by Carl Haub, senior demographer, Population Reference Bureau
It’s quite common to see reports such as “The United Nations projects that world population will be 9.3 billion in 2050,” a perfectly true statement. Many readers will most likely take that at face value and move on. But they should be asking questions! There are over 200 countries in the world with birth rates from 1.1 children per woman (in Taiwan) to 7.6 (in Niger). In most of those countries, it is the future course of the birth rate that will largely determine population size. The projection of 9.3 billion is just the sum of all the country-level population projections. What should those readers ask? For starters: What does the United Nations assume will happen to all those birth rates over the next few decades?
For countries with high birth rates, it has long been the convention to assume that the total fertility rate will decrease steadily to two children per woman (or fewer); and that essentially is what has happened in today’s wealthier, low-birth-rate countries such as Germany, South Korea, and Spain. The UN, the U.S. Census Bureau International Programs Center, and many national statistical offices make this assumption. The UN is careful to point out that its projections assume that the use of family planning will spread, resulting in lower birth rates. It is also often assumed that very low birth rates in industrialized countries will “recover” and rise. Readers almost never know these assumptions.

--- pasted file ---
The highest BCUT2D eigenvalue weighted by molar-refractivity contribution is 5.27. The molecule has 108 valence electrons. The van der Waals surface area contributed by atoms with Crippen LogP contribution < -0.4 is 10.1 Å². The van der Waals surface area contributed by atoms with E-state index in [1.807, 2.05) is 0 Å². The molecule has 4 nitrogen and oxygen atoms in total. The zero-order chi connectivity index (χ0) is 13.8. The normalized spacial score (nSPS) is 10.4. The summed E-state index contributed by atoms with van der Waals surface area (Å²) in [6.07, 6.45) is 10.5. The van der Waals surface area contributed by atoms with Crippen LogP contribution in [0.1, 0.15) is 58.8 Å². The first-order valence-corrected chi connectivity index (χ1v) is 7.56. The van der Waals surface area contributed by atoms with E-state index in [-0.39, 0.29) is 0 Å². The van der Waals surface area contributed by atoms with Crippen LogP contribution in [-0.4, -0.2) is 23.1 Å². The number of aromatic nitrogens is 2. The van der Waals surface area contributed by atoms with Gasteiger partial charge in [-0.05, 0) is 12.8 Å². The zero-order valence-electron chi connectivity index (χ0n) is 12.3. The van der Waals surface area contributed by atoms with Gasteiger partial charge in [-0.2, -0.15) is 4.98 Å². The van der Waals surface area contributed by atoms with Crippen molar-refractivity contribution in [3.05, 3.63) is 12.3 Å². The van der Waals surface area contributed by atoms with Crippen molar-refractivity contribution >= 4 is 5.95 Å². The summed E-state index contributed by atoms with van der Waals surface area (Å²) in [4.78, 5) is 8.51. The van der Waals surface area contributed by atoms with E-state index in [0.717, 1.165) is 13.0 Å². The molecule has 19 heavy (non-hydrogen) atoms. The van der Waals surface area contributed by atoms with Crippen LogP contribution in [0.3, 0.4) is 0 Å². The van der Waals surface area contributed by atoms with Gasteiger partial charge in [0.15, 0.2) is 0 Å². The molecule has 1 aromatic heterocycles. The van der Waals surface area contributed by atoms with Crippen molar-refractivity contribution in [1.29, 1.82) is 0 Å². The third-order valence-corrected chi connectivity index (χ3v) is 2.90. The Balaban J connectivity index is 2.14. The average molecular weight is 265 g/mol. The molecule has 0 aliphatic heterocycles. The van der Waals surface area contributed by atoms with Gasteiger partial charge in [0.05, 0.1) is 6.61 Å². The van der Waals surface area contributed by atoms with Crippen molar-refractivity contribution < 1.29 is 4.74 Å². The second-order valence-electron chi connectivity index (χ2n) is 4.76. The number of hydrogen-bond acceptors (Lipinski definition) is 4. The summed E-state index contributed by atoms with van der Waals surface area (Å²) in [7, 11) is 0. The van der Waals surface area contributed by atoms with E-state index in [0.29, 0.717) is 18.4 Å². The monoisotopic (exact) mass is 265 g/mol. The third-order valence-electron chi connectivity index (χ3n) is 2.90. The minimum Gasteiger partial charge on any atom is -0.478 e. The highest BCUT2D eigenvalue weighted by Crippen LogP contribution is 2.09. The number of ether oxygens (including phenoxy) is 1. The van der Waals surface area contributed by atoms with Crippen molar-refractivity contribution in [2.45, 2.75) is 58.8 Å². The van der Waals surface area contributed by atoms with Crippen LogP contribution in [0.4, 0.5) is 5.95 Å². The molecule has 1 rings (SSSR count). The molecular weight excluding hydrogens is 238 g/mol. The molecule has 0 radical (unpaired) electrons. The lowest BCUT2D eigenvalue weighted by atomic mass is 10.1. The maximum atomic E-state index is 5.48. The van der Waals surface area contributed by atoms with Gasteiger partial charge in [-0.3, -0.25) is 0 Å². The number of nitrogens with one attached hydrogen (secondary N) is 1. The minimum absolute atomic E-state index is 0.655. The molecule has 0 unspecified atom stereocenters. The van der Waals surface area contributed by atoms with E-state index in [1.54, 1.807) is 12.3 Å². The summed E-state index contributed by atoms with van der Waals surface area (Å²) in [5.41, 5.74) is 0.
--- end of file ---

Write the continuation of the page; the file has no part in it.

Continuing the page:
As one might imagine, the real world often doesn’t cooperate. Take, for example, Nigeria. The UN projects that Nigeria’s population will rise from 170 million today to 390 million in 2050 and then on to 730 million in 2100—although that’s a long, long way off. But what does the UN assume about Nigeria’s birth rate? That it will decline to about 3 children per woman by 2050, from just under 6 today. But, as demographic surveys taken in the 2000s, including a very recent one, have shown, birth rate decline in Nigeria is not taking place.
The UN actually produces three major projections, not just the “medium variant” quoted here thus far. Its “constant fertility (birth rate) variant” shows what would happen if the current Nigerian birth rate were to continue unabated: 504 million in 2050 (not 390 million). No one really expects the country’s birth rate to remain at today’s level for almost 40 years, but looking at different scenarios reminds us that there is definitely more than one possible outcome for population growth.
Trying to cram all of this into a headline is, of course, a virtual impossibility, and putting too much detail into an article can be counterproductive. But explaining the assumptions from which projections result can definitely be far more informative than not doing so. Along the way, additional factors such as future death rates and trends in migration can also affect countries’ demographic futures. But that is a blog post for next month!